This week we’re sharing stories by Caity Weaver, Matthew Desmond, Chris J. Rice, Kent Russell, and Rafe Bartholomew.
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Caity Weaver | GQ | May 10, 2017 | 21 minutes (5,419 words)
A profile that will leave you smiling. Caity Weaver spends time with the most lovable man in Hollywood — his secret gyms, his desire to keep you properly hydrated, his rare ability to remember everything about you — and his possible next quest: a run for president.
Matthew Desmond | The New York Times | May 9, 2017 | 28 minutes (7,000 words)
Matthew Desmond, author of the National Book Award-winner Evicted, tells a dramatic tale of economics and survival through the mortgage-interest deduction, the benefit which encourages homeownership through tax deduction. Few people would consider this an entitlement—or the middle and upper class families that benefit from it as being “on the dole”—but that is precisely what it is. And those who benefit the least are the lower class who can’t afford homes and the middle class with modest mortgages.
Chris J. Rice | Catapult | May 9, 2017 | 14 minutes (3,584 words)
A personal essay by Chris J. Rice about finding the brother who was only a year old when she ran away from their abusive mother at 14. Like her brother, Rice wound up in foster care. Through higher education, she found her way to a better life, but didn’t emerge unscathed. Riddled with survivor guilt, she apologizes to her brother, who assures her she wouldn’t have been able to prevail over their mother and save him, even if she had stayed.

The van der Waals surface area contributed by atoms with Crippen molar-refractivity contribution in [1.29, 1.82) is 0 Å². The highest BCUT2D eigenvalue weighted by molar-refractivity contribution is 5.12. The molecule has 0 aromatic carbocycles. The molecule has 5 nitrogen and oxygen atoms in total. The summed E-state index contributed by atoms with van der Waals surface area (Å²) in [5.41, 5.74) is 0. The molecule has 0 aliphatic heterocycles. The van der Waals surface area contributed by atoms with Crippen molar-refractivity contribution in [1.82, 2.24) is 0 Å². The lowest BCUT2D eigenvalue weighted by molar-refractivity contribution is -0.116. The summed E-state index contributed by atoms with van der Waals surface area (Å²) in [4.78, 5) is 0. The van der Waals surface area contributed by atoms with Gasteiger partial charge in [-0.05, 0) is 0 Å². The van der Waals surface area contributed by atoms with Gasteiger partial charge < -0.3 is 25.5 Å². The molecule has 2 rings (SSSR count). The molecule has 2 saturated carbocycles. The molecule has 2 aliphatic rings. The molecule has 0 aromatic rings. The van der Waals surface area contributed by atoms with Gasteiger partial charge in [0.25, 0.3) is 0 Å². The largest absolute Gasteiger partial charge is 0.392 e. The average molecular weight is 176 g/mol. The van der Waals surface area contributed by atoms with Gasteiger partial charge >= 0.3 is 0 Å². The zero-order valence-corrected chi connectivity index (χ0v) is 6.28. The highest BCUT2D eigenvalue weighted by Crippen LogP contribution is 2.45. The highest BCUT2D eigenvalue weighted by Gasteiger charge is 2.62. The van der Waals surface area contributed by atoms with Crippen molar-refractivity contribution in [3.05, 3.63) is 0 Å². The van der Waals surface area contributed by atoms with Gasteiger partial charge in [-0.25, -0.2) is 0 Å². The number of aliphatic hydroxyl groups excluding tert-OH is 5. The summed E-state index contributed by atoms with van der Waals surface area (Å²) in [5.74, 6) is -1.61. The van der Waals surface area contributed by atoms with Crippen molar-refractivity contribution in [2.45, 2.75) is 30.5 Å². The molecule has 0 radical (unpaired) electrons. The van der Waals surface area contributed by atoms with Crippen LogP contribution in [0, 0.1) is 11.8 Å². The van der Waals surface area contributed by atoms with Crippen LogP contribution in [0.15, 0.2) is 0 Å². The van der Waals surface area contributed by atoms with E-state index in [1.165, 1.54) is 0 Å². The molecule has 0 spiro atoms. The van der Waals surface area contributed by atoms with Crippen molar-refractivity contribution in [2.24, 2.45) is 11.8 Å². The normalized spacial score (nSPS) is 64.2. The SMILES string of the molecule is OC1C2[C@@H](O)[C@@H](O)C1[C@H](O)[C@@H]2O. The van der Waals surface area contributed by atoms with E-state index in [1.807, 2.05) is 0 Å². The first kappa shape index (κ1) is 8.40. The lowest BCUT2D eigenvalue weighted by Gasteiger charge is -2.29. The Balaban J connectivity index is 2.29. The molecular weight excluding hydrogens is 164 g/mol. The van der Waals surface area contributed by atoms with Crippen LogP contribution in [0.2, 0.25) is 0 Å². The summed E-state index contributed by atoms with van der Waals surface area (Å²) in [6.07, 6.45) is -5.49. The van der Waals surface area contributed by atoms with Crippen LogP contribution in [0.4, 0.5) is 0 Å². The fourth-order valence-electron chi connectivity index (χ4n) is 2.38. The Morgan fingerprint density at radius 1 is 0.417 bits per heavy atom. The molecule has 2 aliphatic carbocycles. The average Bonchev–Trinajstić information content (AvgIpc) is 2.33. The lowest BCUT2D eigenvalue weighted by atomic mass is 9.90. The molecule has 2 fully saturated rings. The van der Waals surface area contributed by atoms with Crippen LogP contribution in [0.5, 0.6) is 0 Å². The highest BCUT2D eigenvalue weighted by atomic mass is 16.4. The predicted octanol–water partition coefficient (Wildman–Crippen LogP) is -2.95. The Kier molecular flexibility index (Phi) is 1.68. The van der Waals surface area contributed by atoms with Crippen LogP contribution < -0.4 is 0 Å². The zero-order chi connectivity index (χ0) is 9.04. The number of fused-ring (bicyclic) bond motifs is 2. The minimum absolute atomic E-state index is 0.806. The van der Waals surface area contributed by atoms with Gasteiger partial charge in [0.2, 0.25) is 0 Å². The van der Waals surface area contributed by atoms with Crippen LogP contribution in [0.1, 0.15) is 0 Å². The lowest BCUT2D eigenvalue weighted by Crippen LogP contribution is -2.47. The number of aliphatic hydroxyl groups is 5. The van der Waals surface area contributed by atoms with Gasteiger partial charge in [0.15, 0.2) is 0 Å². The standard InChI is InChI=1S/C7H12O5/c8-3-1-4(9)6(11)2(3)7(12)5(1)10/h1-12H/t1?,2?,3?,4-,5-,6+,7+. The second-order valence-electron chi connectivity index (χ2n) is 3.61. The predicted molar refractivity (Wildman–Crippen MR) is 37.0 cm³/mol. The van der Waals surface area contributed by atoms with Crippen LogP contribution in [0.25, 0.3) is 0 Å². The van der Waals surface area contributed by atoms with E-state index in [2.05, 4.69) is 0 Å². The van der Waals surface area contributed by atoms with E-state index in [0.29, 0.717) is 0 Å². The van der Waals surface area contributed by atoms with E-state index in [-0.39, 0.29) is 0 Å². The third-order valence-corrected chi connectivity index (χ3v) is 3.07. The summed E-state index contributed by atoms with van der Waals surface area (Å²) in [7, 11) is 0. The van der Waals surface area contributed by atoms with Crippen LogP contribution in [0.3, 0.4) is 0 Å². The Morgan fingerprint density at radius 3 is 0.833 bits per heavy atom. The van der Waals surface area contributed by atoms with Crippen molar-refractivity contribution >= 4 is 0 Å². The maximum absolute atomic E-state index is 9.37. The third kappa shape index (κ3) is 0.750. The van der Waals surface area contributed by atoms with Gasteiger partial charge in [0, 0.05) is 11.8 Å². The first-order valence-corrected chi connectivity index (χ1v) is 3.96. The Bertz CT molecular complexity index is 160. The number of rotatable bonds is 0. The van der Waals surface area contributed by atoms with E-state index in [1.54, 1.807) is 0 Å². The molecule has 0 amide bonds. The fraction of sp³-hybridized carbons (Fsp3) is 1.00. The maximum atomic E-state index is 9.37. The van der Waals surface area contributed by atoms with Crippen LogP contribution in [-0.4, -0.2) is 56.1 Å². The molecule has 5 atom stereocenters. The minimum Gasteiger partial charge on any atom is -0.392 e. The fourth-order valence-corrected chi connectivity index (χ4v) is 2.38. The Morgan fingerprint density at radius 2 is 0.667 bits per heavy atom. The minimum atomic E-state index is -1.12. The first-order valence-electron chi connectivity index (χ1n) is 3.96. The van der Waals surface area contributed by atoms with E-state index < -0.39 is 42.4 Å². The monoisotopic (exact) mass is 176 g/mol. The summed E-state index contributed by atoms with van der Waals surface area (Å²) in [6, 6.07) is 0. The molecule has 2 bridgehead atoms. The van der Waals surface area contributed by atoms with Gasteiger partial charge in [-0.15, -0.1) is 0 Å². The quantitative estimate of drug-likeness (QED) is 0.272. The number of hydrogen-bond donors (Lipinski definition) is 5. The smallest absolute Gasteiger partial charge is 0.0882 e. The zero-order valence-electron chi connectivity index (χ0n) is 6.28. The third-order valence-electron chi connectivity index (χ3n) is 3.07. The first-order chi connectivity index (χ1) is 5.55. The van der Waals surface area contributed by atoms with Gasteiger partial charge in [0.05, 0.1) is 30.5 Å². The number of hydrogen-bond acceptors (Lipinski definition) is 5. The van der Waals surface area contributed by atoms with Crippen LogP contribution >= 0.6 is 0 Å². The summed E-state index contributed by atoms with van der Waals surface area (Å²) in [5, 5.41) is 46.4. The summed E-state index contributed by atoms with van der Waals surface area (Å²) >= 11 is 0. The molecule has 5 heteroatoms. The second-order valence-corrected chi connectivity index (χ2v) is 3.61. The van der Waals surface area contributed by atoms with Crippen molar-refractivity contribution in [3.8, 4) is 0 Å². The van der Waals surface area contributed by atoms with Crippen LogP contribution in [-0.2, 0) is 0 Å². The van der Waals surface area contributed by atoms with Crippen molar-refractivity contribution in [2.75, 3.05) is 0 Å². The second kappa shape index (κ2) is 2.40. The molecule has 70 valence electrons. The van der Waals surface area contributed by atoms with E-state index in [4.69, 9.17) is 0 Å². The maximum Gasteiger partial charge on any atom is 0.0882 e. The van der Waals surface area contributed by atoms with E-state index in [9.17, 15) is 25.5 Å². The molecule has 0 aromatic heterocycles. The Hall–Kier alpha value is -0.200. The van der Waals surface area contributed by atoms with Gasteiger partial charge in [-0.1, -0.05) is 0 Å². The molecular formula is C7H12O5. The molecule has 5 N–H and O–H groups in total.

Kent Russell | n+1 | May 5, 2017 | 16 minutes (4,055 words)
“Hockey has no reason for being. Rather, hockey’s one of those things that give reason to being.”
Rafe Bartholomew | Hazlitt | May 8, 2017 | 22 minutes (5,555 words)
Rafe Bartholomew tells the story of his father — Geoffrey Bartholomew — who felt that his addiction to alcohol and his bartending job at famed McSorley’s in New York City had prevented him from achieving the dream of becoming a writer. Bartholomew quit the booze, but not the bar and wrote a self-published manuscript of poetry: The McSorley Poems: Voices from New York City’s Oldest Pub. In this poignant story of ambition, regrets, fathers, and sons, Rafe recounts how Bartholomew found his voice by mining the humanity of the “Unsorted Regulars, Misfits, Liars, Heroes & Psychos” who frequented the bar.